|M.Sc Student||Pigier Claude|
|Subject||Aspects of Optical Spatial Solitons in (2+1)D|
|Department||Department of Applied Mathematics||Supervisor||? 18? Mordechai Segev|
Solitons are one of the most fascinating phenomena in nonlinear sciences: localized wave-packets that exhibit properties associated with real particles. They have been discovered in a wide range of physical systems, from experimental to theoretical physics, and from macroscopic to microscopic media, and have universal features.
In this thesis, we explore the properties of a novel type of composite soliton: the “propeller” soliton. According to the self-consistency principle, a soliton induces a potential of which it is a bound state. From this concept rose the idea of creating a soliton composed of different “modes”, which populate different bound states of the potential they induce together. The propeller soliton is composed of two modes, of which the second one carries transverse angular momentum. It is trapped in both transverse dimensions (x,y), and propagates in the z direction. The main feature of the propeller is its rotation around its propagation axis. This is the first composite soliton possessing angular momentum that was both predicted theoretically and observed experimentally.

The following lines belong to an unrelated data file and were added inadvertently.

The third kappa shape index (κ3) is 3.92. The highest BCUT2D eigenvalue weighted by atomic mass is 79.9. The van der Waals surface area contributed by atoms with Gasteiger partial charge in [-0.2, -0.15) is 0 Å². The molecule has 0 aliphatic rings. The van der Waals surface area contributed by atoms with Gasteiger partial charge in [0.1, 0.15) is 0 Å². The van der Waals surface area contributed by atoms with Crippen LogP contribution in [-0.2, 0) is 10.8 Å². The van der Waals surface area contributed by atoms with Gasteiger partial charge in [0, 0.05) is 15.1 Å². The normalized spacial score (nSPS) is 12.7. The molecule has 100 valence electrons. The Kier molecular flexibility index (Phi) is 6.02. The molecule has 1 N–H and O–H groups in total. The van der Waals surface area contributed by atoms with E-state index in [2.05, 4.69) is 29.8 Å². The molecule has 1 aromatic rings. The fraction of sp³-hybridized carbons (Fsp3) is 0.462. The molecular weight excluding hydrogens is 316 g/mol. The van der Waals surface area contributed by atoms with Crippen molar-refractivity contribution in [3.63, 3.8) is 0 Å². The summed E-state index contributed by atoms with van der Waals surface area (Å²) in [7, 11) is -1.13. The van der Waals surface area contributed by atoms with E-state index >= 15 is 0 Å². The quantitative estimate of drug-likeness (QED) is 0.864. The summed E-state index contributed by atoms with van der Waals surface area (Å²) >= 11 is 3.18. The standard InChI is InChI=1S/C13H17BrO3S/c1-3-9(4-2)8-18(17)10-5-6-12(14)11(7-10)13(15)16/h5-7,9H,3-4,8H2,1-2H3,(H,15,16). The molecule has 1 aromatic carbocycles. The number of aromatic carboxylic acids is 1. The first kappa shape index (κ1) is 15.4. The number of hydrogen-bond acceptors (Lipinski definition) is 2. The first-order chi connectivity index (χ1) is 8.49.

We first demonstrate the existence of the propeller soliton in a self-focusing saturable nonlinearity. This nonlinearity leads to equations that are not integrable through the Inverse Scattering Transform. Consequently, we find solutions through asymptotical analysis and through numerical calculations.
We then study interactions between propeller solitons, in which we find fascinating exchanges of angular momentum. We also find that those interactions demonstrate the propeller soliton to be very robust, and surely more so than any previously known (2+1)D composite soliton.
The last part of the thesis is dedicated to a short study of quasi self-trapped ring beams in self-focusing saturable medium. These beams are not actually solitons or even truly self-trapped beams, even though they are bound state solutions of the equation. They evolve dynamically during propagation, and eventually completely decay.